Lawmakers are acting more out of unfounded fears than simple discomfort in seeking to nullify a rule recently adopted by the state Human Rights Commission that puts into practice the law that the Legislature passed in 2006 prohibiting discrimination based on sexual orientation and gender identity.
Following a rule-making procedure that included four public hearings last year and opportunities for written comment on the draft rules, the commission’s anti-discrimination rules took effect at the end of December. Among them was a rule that says a transgendered person can’t be required to use a “gender segregated” restroom or locker room that is inconsistent with his or her gender identity — meaning, a transgender person who identifies as a female must be allowed to use a women’s restroom.
Some state senators reacted by proposing legislation that would repeal the rule that was dubbed by its main sponsor, Sen. Doug Ericksen, R-Ferndale, as the “men in the women’s locker room” rule. Last week, following a hearing, Ericksen’s Senate Bill 6443 passed out of the Senate Commerce and Labor Committee on a 4-3 party-line vote.
Fears that the rule would open the doors for male sexual predators to pose as females to gain entrance into women’s rooms and locker rooms aren’t reasonable. Nothing in the law provides protections to those who would enter a gender-segregated facility under false pretenses or who act in an illegal or inappropriate manner, the Human Rights Commission says in a Q&A on its website. Practice of the rule elsewhere bears that out.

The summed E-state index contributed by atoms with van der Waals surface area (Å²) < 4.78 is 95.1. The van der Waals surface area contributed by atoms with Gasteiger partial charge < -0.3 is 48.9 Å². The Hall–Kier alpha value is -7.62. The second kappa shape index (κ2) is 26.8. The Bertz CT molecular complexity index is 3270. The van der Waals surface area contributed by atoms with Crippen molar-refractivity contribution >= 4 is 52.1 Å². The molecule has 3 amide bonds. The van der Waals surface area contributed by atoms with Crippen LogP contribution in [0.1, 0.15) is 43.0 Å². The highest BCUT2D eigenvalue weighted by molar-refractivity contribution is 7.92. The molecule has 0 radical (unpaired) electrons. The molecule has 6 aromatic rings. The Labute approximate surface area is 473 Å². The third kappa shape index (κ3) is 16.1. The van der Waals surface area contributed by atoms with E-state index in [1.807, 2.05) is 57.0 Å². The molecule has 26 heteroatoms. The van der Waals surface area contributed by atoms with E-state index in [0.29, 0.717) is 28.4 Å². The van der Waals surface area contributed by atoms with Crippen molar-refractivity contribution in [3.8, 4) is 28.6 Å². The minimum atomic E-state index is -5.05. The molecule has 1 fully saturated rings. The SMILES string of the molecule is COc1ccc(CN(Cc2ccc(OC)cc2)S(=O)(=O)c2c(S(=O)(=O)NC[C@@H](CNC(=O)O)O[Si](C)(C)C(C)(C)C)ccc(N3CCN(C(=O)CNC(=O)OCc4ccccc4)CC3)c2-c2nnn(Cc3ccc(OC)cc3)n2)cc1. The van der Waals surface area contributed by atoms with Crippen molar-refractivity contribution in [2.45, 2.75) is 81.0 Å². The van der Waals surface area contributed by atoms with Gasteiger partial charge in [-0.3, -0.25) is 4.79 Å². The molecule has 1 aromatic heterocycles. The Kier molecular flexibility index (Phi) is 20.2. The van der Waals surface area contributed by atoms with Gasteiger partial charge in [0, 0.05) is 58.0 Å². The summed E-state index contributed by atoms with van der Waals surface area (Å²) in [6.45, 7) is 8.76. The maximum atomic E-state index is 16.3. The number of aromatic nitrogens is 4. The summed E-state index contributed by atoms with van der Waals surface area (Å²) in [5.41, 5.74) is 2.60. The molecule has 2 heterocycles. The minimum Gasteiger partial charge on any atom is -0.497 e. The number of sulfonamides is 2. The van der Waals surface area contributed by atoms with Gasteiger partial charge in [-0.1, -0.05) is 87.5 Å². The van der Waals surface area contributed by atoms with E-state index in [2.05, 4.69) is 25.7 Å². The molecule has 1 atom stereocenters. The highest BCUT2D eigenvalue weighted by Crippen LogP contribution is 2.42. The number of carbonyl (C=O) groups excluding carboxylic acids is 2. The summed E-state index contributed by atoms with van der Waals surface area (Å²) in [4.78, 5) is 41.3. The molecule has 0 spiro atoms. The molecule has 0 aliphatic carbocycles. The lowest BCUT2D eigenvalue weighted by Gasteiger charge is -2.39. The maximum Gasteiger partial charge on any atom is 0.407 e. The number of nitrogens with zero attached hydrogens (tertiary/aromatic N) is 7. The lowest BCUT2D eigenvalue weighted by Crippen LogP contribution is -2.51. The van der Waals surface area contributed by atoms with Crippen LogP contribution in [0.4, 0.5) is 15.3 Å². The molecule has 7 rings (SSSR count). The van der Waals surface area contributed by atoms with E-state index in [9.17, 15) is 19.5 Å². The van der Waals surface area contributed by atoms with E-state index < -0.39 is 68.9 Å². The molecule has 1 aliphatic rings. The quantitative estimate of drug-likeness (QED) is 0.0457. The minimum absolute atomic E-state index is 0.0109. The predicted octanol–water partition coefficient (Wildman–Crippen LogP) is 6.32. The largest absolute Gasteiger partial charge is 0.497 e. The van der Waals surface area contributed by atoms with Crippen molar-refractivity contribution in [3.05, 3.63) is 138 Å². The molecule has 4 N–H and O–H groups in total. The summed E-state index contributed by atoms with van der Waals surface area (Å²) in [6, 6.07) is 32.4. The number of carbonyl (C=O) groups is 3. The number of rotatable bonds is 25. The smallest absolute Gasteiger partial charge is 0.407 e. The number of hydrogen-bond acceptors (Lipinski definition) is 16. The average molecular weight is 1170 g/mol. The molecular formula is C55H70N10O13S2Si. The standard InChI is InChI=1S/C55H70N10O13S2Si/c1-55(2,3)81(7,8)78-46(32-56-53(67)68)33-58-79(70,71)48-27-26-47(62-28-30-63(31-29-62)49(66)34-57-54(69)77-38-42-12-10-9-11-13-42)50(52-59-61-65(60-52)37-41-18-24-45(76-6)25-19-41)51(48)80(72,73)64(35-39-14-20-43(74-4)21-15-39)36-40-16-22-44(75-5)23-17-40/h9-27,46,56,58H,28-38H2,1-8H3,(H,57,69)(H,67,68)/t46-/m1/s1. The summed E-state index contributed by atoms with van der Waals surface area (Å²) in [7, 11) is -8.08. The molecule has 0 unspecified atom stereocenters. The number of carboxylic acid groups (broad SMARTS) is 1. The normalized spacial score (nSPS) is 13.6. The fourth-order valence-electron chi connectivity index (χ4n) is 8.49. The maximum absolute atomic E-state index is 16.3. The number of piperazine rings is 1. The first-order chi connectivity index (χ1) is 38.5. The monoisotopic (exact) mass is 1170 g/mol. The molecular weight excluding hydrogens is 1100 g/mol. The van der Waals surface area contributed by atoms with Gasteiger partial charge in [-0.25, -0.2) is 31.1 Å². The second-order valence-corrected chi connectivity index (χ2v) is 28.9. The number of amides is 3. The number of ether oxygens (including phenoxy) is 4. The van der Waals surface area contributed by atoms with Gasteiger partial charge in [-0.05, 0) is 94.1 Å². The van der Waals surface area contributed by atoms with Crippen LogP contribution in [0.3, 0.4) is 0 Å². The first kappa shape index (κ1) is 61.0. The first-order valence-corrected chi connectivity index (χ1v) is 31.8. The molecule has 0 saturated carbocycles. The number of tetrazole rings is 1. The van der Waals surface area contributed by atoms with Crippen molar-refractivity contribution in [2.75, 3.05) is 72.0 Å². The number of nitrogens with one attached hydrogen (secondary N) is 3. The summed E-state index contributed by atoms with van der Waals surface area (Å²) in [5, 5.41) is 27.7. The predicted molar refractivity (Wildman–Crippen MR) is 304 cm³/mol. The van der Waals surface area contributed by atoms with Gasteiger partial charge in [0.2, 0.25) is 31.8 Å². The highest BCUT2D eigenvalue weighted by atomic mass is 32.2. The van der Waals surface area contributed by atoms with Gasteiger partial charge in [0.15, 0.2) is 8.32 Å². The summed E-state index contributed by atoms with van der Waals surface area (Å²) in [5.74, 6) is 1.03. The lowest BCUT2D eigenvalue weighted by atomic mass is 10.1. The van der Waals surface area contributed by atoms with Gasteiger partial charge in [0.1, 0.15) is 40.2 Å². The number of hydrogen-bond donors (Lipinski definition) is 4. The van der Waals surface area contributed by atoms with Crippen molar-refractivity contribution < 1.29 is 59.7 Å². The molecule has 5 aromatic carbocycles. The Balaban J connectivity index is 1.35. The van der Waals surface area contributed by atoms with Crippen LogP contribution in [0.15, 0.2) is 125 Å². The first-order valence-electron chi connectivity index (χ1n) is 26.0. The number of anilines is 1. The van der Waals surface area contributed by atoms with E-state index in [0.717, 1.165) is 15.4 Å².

The actual need for protection is among the state’s transgendered population, many of whom already — and out of necessity — have been using facilities that fit their gender identity, unobtrusively and without incident.
A U.S. Department of Justice report found that about half of all transgender people are sexually assaulted at some point in their lives. And a study by the University of California at Los Angeles’ Williams Institute found that 70 percent of transgender people have experienced verbal harassment and 10 percent have suffered physical assault in situations involving restroom use in facilities opposite from their gender identity.
The state Human Rights Commission followed a public process to write and implement rules that put the 2006 anti-discrimination law into practice. To repeal the rule would be to make the law the Legislature passed moot — and would turn a blind eye to discrimination based on sexual orientation and gender identity.